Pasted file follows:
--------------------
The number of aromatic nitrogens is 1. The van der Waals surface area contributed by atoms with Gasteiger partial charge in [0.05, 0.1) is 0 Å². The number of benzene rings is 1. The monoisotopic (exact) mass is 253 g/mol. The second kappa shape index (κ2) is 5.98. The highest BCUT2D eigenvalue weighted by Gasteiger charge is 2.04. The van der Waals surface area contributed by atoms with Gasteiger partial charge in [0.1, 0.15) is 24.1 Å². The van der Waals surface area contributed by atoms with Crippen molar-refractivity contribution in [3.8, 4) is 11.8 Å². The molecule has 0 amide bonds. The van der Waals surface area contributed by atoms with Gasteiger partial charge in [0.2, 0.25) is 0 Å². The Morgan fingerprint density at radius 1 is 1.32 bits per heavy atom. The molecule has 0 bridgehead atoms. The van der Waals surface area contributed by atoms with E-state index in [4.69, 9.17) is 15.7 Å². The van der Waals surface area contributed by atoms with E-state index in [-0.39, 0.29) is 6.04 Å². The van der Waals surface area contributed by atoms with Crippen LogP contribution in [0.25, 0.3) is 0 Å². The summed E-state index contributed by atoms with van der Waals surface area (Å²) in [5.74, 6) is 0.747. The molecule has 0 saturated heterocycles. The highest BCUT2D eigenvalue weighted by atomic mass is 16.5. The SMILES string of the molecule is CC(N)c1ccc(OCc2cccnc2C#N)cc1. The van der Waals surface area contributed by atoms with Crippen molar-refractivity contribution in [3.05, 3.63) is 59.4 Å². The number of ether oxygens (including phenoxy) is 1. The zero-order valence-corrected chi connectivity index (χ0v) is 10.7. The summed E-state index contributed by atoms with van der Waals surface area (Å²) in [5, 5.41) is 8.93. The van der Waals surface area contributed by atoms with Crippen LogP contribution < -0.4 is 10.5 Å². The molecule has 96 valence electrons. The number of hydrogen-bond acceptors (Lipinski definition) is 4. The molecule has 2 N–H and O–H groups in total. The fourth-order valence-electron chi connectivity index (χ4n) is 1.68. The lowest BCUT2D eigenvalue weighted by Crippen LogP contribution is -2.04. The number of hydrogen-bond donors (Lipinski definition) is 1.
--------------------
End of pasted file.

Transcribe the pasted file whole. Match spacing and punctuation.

The number of aromatic nitrogens is 1. The van der Waals surface area contributed by atoms with Gasteiger partial charge in [0.05, 0.1) is 0 Å². The number of benzene rings is 1. The monoisotopic (exact) mass is 253 g/mol. The second kappa shape index (κ2) is 5.98. The highest BCUT2D eigenvalue weighted by Gasteiger charge is 2.04. The van der Waals surface area contributed by atoms with Gasteiger partial charge in [0.1, 0.15) is 24.1 Å². The van der Waals surface area contributed by atoms with Crippen molar-refractivity contribution in [3.8, 4) is 11.8 Å². The molecule has 0 amide bonds. The van der Waals surface area contributed by atoms with Gasteiger partial charge in [0.2, 0.25) is 0 Å². The Morgan fingerprint density at radius 1 is 1.32 bits per heavy atom. The molecule has 0 bridgehead atoms. The van der Waals surface area contributed by atoms with E-state index in [4.69, 9.17) is 15.7 Å². The van der Waals surface area contributed by atoms with E-state index in [-0.39, 0.29) is 6.04 Å². The van der Waals surface area contributed by atoms with Crippen LogP contribution in [0.25, 0.3) is 0 Å². The summed E-state index contributed by atoms with van der Waals surface area (Å²) in [5.74, 6) is 0.747. The molecule has 0 saturated heterocycles. The highest BCUT2D eigenvalue weighted by atomic mass is 16.5. The SMILES string of the molecule is CC(N)c1ccc(OCc2cccnc2C#N)cc1. The van der Waals surface area contributed by atoms with Crippen molar-refractivity contribution in [3.05, 3.63) is 59.4 Å². The number of ether oxygens (including phenoxy) is 1. The zero-order valence-corrected chi connectivity index (χ0v) is 10.7. The summed E-state index contributed by atoms with van der Waals surface area (Å²) in [5, 5.41) is 8.93. The van der Waals surface area contributed by atoms with Crippen LogP contribution < -0.4 is 10.5 Å². The molecule has 96 valence electrons. The number of hydrogen-bond acceptors (Lipinski definition) is 4. The molecule has 2 N–H and O–H groups in total. The fourth-order valence-electron chi connectivity index (χ4n) is 1.68. The lowest BCUT2D eigenvalue weighted by Crippen LogP contribution is -2.04. The number of hydrogen-bond donors (Lipinski definition) is 1.